University of Alabama art students will exhibit works inspired by the music of renowned jazz composer and musician Anthony Braxton Feb. 6-27, 2015 at The University of Alabama Gallery in the Dinah Washington Cultural Arts Center in downtown Tuscaloosa. The exhibit, “Anthony Braxton: Falling River Music Exhibition,” coincides with Braxton’s weeklong residency at UA Feb. 18-25.

Ali Hval, "Genesis,"2015, silk chiffon, muslin, panty hose, plastic wrap, piping, and paracord, dimensions variable, approx. 6'x10'x12'. Photo courtesy of the artist.
Ali Hval, “Genesis,” 2015, silk chiffon, muslin, panty hose, plastic wrap, piping, and paracord, dimensions variable, approx. 6’x10’x12′. Photo courtesy of the artist.
Image Credits

An opening reception and concert will be held Friday, Feb. 6 from 5:30-7:30 p.m. at the gallery. A closing reception and concert will be held Monday, Feb. 23 from 6-8 p.m. at the gallery. Students in Assistant Professor Pete Schulte’s advanced concepts in drawing class will exhibit works inspired by the musical scores and audio works of Braxton. Ausharea Adams, Mitchell Griest, Brittany Gunnells, Ali Hval, Patrick O’Brien, Jennifer Ocampo and Seth Saunders also curated the exhibition.

Braxton’s musical career spans more than five decades. His many awards include a MacArthur fellowship, Guggenheim fellowship, 2009 honorary doctorate from the Université de Liège in Belgium, 2013 Doris Duke Performing Artist Award and 2013 New Music USA Letter of Distinction. He is also a 2014 National Endowment for the Arts Jazz Master. “Falling River Music is the name of a new structural prototype class of compositions in my music system that will seek to explore image logic construct ‘paintings’ as the score’s extract music notation,” Braxton writes about his current work. These scores consist of large, colorful drawings (reminiscent of the titles of Braxton’s earlier compositions) alongside other notational symbols.

The students created artworks in response to Braxton’s work. “Each of us has taken on one of Anthony Braxton’s unique visual scores and one of his auditory compositions and are in the process of making work in response to it,” said Mitchell Griest, a junior from Brighton, Michigan double majoring in computer science and studio art and minoring in math. “We are considering his larger body of work as well, but paying special attention to the pieces we were assigned individually as jumping off points.” For the curating process, the students selected 35 of Braxton’s visual scores to show alongside their own works.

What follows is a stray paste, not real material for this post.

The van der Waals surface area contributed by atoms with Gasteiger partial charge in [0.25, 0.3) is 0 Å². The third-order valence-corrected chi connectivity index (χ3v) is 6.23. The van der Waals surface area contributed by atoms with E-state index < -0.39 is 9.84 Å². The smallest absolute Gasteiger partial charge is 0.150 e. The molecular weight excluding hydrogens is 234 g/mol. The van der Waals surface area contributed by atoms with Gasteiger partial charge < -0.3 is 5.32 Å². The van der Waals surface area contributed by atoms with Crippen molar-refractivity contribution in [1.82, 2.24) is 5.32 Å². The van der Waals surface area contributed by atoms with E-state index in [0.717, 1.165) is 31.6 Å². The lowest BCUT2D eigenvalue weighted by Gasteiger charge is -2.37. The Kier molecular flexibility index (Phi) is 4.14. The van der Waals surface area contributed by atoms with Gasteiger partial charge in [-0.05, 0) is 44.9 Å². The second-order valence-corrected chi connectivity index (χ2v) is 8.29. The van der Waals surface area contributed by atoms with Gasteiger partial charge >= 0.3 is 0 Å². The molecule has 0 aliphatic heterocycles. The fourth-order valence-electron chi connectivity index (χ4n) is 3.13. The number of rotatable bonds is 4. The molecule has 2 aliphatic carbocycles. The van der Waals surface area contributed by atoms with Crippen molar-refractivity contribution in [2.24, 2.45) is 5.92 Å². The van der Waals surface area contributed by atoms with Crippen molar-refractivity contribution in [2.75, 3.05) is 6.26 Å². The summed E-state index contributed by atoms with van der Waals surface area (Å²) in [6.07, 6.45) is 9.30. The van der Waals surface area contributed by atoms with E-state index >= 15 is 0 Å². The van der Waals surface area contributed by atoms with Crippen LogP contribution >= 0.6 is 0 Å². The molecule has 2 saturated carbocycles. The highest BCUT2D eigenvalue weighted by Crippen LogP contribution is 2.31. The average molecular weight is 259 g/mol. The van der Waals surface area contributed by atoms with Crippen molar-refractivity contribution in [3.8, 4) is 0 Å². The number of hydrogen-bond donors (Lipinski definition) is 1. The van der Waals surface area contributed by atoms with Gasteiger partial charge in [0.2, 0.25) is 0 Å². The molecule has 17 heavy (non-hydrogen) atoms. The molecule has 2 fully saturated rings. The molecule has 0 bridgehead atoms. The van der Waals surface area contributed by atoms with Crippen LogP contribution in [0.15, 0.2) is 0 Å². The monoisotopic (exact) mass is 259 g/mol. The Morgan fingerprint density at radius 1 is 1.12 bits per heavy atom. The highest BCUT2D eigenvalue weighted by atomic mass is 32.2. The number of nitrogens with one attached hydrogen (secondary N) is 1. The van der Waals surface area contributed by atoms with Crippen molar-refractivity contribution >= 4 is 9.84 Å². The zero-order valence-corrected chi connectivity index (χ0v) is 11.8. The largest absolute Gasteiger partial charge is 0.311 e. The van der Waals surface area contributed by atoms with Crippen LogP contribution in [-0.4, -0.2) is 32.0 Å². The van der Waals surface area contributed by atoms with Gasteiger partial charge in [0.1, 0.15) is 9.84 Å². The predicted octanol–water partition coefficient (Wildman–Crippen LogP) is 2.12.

The exhibit and weeklong residency are sponsored by the National Endowment for the Arts and The University of Alabama’s New College, College of Arts and Sciences, Office of the Provost, School of Music, jazz studies program, Blount Undergraduate Initiative, Honors College, University Programs and departments of American studies and gender and race studies. For a full schedule of Braxton’s weeklong residency at UA, visit http://www.sonicfrontiers.ua.edu. For further information about the exhibition, contact Pete Schulte at pschulte@ua.edu, 205/348-5967.

The University of Alabama Gallery offers a year-round schedule of exhibitions of artistic works, artifacts, textiles and more from permanent collections held by UA, as well as works by faculty, students, and guest artists and designers.

The UA Gallery is located at 620 Greensboro Ave. in downtown Tuscaloosa. It is open Monday through Friday from 9 a.m.-5 p.m. and the first Fridays of the month until 8 p.m. For more information, phone the gallery at 205/345-3038 or phone 205/342-2060.

The gallery is part of UA’s College of Arts and Sciences, the University’s largest division and the largest liberal arts college in the state. Students from the College have won numerous national awards including Rhodes Scholarships and Goldwater Scholarships.

image credit: Ali Hval, untitled, 2015, silk chiffon, muslin, panty hose, plastic wrap, piping, and paracord, dimensions variable, approx. 6’x10’x12′. Photo courtesy of the artist.